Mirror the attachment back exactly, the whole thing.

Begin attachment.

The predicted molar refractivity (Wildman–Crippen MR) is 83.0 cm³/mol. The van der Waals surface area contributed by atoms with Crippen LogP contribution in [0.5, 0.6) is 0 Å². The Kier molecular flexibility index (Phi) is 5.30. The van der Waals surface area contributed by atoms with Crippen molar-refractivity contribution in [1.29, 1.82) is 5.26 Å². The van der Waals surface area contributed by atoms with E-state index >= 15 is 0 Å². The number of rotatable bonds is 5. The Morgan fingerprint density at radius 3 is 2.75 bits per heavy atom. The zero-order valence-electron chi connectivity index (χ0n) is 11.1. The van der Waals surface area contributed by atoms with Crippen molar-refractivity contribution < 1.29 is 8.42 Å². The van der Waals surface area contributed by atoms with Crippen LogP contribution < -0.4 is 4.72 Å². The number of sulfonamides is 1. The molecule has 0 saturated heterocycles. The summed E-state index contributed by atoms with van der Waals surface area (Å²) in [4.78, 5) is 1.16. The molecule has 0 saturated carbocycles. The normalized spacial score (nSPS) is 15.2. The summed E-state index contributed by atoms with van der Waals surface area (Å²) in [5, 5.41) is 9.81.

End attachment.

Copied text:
The predicted molar refractivity (Wildman–Crippen MR) is 83.0 cm³/mol. The van der Waals surface area contributed by atoms with Crippen LogP contribution in [0.5, 0.6) is 0 Å². The Kier molecular flexibility index (Phi) is 5.30. The van der Waals surface area contributed by atoms with Crippen molar-refractivity contribution in [1.29, 1.82) is 5.26 Å². The van der Waals surface area contributed by atoms with E-state index >= 15 is 0 Å². The number of rotatable bonds is 5. The Morgan fingerprint density at radius 3 is 2.75 bits per heavy atom. The zero-order valence-electron chi connectivity index (χ0n) is 11.1. The van der Waals surface area contributed by atoms with Crippen molar-refractivity contribution < 1.29 is 8.42 Å². The van der Waals surface area contributed by atoms with Crippen LogP contribution < -0.4 is 4.72 Å². The number of sulfonamides is 1. The molecule has 0 saturated heterocycles. The summed E-state index contributed by atoms with van der Waals surface area (Å²) in [4.78, 5) is 1.16. The molecule has 0 saturated carbocycles. The normalized spacial score (nSPS) is 15.2. The summed E-state index contributed by atoms with van der Waals surface area (Å²) in [5, 5.41) is 9.81.